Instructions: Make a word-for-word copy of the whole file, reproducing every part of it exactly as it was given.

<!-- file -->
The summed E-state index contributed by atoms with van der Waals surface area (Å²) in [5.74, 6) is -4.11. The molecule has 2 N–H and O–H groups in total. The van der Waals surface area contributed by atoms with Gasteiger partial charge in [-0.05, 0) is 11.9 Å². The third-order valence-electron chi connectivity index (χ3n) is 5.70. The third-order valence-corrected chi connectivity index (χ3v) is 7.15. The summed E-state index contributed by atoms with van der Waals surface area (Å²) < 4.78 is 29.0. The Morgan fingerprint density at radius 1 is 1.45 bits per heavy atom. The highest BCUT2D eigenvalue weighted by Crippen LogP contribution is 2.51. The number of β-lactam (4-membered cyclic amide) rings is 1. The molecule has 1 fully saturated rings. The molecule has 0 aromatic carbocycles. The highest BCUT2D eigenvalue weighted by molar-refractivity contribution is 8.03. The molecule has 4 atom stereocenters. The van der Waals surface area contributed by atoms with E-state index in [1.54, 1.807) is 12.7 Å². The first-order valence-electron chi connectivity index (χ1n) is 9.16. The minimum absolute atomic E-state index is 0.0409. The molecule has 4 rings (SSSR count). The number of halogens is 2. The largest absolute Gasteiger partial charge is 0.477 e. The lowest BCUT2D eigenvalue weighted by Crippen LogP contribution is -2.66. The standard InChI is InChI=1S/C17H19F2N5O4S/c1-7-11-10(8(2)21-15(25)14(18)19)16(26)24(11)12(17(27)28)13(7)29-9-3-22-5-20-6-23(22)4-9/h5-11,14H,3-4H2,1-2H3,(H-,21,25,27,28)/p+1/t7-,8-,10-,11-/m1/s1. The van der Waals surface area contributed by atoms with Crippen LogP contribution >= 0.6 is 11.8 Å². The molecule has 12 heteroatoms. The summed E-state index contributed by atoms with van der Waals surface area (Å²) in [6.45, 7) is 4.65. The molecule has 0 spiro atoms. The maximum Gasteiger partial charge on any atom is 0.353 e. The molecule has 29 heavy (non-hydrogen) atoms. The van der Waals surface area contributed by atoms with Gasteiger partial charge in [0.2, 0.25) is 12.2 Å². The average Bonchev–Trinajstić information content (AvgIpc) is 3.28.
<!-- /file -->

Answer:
The summed E-state index contributed by atoms with van der Waals surface area (Å²) in [5.74, 6) is -4.11. The molecule has 2 N–H and O–H groups in total. The van der Waals surface area contributed by atoms with Gasteiger partial charge in [-0.05, 0) is 11.9 Å². The third-order valence-electron chi connectivity index (χ3n) is 5.70. The third-order valence-corrected chi connectivity index (χ3v) is 7.15. The summed E-state index contributed by atoms with van der Waals surface area (Å²) < 4.78 is 29.0. The Morgan fingerprint density at radius 1 is 1.45 bits per heavy atom. The highest BCUT2D eigenvalue weighted by Crippen LogP contribution is 2.51. The number of β-lactam (4-membered cyclic amide) rings is 1. The molecule has 1 fully saturated rings. The molecule has 0 aromatic carbocycles. The highest BCUT2D eigenvalue weighted by molar-refractivity contribution is 8.03. The molecule has 4 atom stereocenters. The van der Waals surface area contributed by atoms with E-state index in [1.54, 1.807) is 12.7 Å². The first-order valence-electron chi connectivity index (χ1n) is 9.16. The minimum absolute atomic E-state index is 0.0409. The molecule has 4 rings (SSSR count). The number of halogens is 2. The largest absolute Gasteiger partial charge is 0.477 e. The lowest BCUT2D eigenvalue weighted by Crippen LogP contribution is -2.66. The standard InChI is InChI=1S/C17H19F2N5O4S/c1-7-11-10(8(2)21-15(25)14(18)19)16(26)24(11)12(17(27)28)13(7)29-9-3-22-5-20-6-23(22)4-9/h5-11,14H,3-4H2,1-2H3,(H-,21,25,27,28)/p+1/t7-,8-,10-,11-/m1/s1. The van der Waals surface area contributed by atoms with Crippen LogP contribution >= 0.6 is 11.8 Å². The molecule has 12 heteroatoms. The summed E-state index contributed by atoms with van der Waals surface area (Å²) in [6.45, 7) is 4.65. The molecule has 0 spiro atoms. The maximum Gasteiger partial charge on any atom is 0.353 e. The molecule has 29 heavy (non-hydrogen) atoms. The van der Waals surface area contributed by atoms with Gasteiger partial charge in [0.2, 0.25) is 12.2 Å². The average Bonchev–Trinajstić information content (AvgIpc) is 3.28.